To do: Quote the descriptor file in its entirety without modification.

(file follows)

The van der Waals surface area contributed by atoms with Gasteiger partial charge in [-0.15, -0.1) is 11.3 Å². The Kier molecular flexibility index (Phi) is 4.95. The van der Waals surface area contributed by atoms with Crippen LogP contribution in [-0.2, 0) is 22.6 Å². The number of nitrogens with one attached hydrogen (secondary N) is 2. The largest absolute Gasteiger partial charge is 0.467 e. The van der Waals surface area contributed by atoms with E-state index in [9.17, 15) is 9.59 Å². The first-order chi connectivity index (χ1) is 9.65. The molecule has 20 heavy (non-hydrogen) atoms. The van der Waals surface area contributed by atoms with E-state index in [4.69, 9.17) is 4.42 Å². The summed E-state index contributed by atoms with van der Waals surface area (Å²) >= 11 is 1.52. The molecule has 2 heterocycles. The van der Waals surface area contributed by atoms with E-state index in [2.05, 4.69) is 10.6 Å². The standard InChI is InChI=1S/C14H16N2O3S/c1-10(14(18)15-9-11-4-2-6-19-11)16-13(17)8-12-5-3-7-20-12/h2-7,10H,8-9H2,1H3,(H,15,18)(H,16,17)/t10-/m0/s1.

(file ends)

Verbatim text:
The van der Waals surface area contributed by atoms with Gasteiger partial charge in [-0.15, -0.1) is 11.3 Å². The Kier molecular flexibility index (Phi) is 4.95. The van der Waals surface area contributed by atoms with Crippen LogP contribution in [-0.2, 0) is 22.6 Å². The number of nitrogens with one attached hydrogen (secondary N) is 2. The largest absolute Gasteiger partial charge is 0.467 e. The van der Waals surface area contributed by atoms with E-state index in [9.17, 15) is 9.59 Å². The first-order chi connectivity index (χ1) is 9.65. The molecule has 20 heavy (non-hydrogen) atoms. The van der Waals surface area contributed by atoms with E-state index in [4.69, 9.17) is 4.42 Å². The summed E-state index contributed by atoms with van der Waals surface area (Å²) >= 11 is 1.52. The molecule has 2 heterocycles. The van der Waals surface area contributed by atoms with E-state index in [2.05, 4.69) is 10.6 Å². The standard InChI is InChI=1S/C14H16N2O3S/c1-10(14(18)15-9-11-4-2-6-19-11)16-13(17)8-12-5-3-7-20-12/h2-7,10H,8-9H2,1H3,(H,15,18)(H,16,17)/t10-/m0/s1.